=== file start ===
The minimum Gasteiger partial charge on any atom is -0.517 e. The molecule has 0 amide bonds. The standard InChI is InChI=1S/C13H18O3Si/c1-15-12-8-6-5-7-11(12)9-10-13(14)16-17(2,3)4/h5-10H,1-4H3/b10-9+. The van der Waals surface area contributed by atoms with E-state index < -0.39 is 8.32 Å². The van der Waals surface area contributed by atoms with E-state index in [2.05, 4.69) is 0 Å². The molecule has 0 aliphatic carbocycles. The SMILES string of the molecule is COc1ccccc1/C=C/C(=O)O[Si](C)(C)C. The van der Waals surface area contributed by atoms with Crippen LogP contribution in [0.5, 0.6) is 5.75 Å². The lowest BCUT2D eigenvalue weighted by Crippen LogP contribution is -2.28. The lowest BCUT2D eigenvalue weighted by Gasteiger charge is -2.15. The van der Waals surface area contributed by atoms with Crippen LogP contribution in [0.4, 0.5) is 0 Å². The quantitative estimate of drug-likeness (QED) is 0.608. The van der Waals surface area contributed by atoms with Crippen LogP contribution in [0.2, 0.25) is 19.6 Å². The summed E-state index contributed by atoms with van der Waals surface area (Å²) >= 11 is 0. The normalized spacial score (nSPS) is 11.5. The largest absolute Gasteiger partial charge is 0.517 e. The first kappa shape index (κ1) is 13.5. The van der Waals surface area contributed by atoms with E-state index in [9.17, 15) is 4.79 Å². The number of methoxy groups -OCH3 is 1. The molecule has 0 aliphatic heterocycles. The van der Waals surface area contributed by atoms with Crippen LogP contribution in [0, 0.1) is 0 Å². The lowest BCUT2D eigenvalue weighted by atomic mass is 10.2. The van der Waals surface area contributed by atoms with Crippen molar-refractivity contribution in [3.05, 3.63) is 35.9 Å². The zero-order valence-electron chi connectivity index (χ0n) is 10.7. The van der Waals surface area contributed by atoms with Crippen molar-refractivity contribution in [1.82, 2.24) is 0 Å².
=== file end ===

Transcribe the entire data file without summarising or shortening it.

The minimum Gasteiger partial charge on any atom is -0.517 e. The molecule has 0 amide bonds. The standard InChI is InChI=1S/C13H18O3Si/c1-15-12-8-6-5-7-11(12)9-10-13(14)16-17(2,3)4/h5-10H,1-4H3/b10-9+. The van der Waals surface area contributed by atoms with E-state index < -0.39 is 8.32 Å². The van der Waals surface area contributed by atoms with E-state index in [2.05, 4.69) is 0 Å². The molecule has 0 aliphatic carbocycles. The SMILES string of the molecule is COc1ccccc1/C=C/C(=O)O[Si](C)(C)C. The van der Waals surface area contributed by atoms with Crippen LogP contribution in [0.5, 0.6) is 5.75 Å². The lowest BCUT2D eigenvalue weighted by Crippen LogP contribution is -2.28. The lowest BCUT2D eigenvalue weighted by Gasteiger charge is -2.15. The van der Waals surface area contributed by atoms with Crippen LogP contribution in [0.4, 0.5) is 0 Å². The quantitative estimate of drug-likeness (QED) is 0.608. The van der Waals surface area contributed by atoms with Crippen LogP contribution in [0.2, 0.25) is 19.6 Å². The summed E-state index contributed by atoms with van der Waals surface area (Å²) >= 11 is 0. The normalized spacial score (nSPS) is 11.5. The largest absolute Gasteiger partial charge is 0.517 e. The first kappa shape index (κ1) is 13.5. The van der Waals surface area contributed by atoms with E-state index in [9.17, 15) is 4.79 Å². The number of methoxy groups -OCH3 is 1. The molecule has 0 aliphatic heterocycles. The van der Waals surface area contributed by atoms with Crippen LogP contribution in [0, 0.1) is 0 Å². The lowest BCUT2D eigenvalue weighted by atomic mass is 10.2. The van der Waals surface area contributed by atoms with Crippen molar-refractivity contribution in [3.05, 3.63) is 35.9 Å². The zero-order valence-electron chi connectivity index (χ0n) is 10.7. The van der Waals surface area contributed by atoms with Crippen molar-refractivity contribution in [1.82, 2.24) is 0 Å².